Vancouver‘s unlicensed medical dispensaries returned to court this week, appealing a December 2018 B.C. Supreme Court decision that had ordered them to shut down, keeping in time with the initial launch of the coincidental federal legalization late last year.
That was followed in early 2019, when the B.C. Court of Appeal dealt a subsequent blow to their test case, by denying their request for a stay on the order to shut down, effectively requiring the immediate closure of numerous dispensaries, to which they complied
Legalization or Prohibition
The case that came before the B.C. Supreme Court at the end of 2018, stemmed from the City of Vancouver calling for the shut down of the 50 or so unlicensed dispensaries operating at the time, over what they noted as zoning and/or licensing non-compliance. Nearly two dozen dispensaries, which had “similar and overlapping issues, ” as explained by The Medicinal Cannabis Dispensary owner Dana Larsen at the time, unified their efforts in what is called a test case, hoping to set a strong precedent that could be referenced going forward, and applied to each of them individually.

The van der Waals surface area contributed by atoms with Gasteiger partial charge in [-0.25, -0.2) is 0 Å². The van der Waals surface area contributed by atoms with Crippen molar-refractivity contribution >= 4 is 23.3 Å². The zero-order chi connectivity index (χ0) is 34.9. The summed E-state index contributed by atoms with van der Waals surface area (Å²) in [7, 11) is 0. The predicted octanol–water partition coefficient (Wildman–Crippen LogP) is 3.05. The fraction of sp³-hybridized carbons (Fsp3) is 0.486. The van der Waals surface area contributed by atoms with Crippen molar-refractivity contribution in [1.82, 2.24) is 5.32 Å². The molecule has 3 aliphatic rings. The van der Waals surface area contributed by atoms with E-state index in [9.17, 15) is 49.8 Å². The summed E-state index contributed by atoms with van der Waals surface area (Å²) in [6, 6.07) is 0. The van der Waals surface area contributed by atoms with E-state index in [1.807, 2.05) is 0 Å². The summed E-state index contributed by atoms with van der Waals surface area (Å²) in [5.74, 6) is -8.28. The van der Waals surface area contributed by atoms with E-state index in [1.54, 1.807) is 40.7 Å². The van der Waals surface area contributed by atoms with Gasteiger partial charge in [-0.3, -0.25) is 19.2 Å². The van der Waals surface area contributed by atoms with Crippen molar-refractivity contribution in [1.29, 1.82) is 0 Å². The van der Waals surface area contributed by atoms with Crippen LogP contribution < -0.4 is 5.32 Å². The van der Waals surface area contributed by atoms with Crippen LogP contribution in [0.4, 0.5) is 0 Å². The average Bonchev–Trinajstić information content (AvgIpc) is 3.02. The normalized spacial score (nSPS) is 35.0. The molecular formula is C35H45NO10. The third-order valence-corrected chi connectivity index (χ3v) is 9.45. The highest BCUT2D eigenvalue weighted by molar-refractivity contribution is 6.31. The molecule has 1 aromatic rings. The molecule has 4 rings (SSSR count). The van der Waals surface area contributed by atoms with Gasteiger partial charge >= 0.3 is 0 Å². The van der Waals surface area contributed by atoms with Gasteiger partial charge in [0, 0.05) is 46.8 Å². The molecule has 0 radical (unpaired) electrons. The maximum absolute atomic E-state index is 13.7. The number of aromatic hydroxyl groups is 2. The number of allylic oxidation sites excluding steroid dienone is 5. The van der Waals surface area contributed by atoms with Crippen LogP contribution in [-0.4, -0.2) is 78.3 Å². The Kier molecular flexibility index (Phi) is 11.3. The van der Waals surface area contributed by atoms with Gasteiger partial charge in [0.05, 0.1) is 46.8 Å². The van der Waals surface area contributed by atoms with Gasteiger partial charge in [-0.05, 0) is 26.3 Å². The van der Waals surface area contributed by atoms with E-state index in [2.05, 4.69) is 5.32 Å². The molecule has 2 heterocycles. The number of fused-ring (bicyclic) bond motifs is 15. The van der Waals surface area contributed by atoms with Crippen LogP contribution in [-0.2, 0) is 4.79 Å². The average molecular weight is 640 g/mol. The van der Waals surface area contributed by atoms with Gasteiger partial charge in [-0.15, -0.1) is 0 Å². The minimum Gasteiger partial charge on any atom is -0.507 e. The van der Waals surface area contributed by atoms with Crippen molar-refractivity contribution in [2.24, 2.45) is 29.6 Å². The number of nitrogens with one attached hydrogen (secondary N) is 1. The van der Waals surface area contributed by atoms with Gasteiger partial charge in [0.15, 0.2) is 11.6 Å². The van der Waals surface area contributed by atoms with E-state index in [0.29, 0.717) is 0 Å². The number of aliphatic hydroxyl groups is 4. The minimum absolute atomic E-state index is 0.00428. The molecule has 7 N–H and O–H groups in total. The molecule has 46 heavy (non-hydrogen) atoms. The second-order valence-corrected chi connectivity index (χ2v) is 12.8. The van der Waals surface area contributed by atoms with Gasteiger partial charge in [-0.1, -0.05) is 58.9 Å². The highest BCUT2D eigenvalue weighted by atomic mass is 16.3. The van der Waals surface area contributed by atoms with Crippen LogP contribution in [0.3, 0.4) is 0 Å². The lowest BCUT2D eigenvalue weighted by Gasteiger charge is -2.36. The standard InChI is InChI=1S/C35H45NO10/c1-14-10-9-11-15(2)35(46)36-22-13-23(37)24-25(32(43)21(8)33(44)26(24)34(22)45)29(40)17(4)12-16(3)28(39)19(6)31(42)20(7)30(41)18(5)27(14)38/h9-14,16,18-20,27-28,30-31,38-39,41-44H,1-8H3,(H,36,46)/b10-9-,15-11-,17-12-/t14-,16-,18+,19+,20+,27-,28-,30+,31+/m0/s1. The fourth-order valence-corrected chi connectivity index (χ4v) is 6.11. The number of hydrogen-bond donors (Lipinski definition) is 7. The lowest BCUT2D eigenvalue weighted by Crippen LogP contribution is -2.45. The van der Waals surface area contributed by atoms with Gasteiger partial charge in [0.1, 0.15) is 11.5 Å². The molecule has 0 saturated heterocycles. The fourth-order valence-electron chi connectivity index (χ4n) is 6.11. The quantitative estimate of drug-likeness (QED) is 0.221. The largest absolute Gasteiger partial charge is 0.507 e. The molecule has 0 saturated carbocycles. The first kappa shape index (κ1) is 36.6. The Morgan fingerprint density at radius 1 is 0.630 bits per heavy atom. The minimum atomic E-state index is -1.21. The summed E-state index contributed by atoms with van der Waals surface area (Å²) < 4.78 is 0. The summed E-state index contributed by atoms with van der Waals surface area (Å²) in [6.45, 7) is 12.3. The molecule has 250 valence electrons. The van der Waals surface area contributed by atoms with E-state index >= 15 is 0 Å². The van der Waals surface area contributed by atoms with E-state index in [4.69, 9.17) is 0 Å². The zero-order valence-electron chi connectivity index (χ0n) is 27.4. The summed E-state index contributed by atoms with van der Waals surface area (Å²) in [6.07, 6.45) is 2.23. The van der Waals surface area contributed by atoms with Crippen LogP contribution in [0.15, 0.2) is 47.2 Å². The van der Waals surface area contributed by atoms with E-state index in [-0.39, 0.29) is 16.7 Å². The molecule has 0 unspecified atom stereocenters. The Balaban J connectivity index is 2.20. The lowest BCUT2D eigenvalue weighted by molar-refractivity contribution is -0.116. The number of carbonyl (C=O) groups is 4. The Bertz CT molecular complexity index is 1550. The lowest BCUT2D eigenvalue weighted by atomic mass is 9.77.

The dispensaries argued that the current medical regime that came with the newly adopted federal recreational legalization, which built upon the existing Access to Cannabis for Medical Purposes Regulations (ACMPR) and Controlled Drugs and Substance Act (CDSA), was unconstitutional, as there were not the specific provisions needed in the regulations for medical dispensaries, leaving patients to either patron a recreational store, or be expected to purchase their medical cannabis online, from licensed producers.
With unreliable wait times for medicine delivery, and additionally requiring computer access, an online bank account, and a permanent address, these restrictions had the potential to violate patient’s Charter rights to reasonable access to medicine, as argued by the dispensary lawyers. The constitutional validity of numerous past cannabis regulations had been a storied battle over the years already, which saw landmark decisions being ruled by the Supreme Court of Canada, in favor of medicinal patients.
Additionally, the dispensary attorneys argued that since the city had, to an extent, aided and abetted the municipal licensing of medical dispensaries in the past, by issuing “Medical Marijuana-related” business licenses, all while collecting licensing fees, the new Cannabis Act and attempts by the city to retcon itself, now demanding new provincial and federal licenses, or calling for the dispensary closures all together, at most, placed the retailers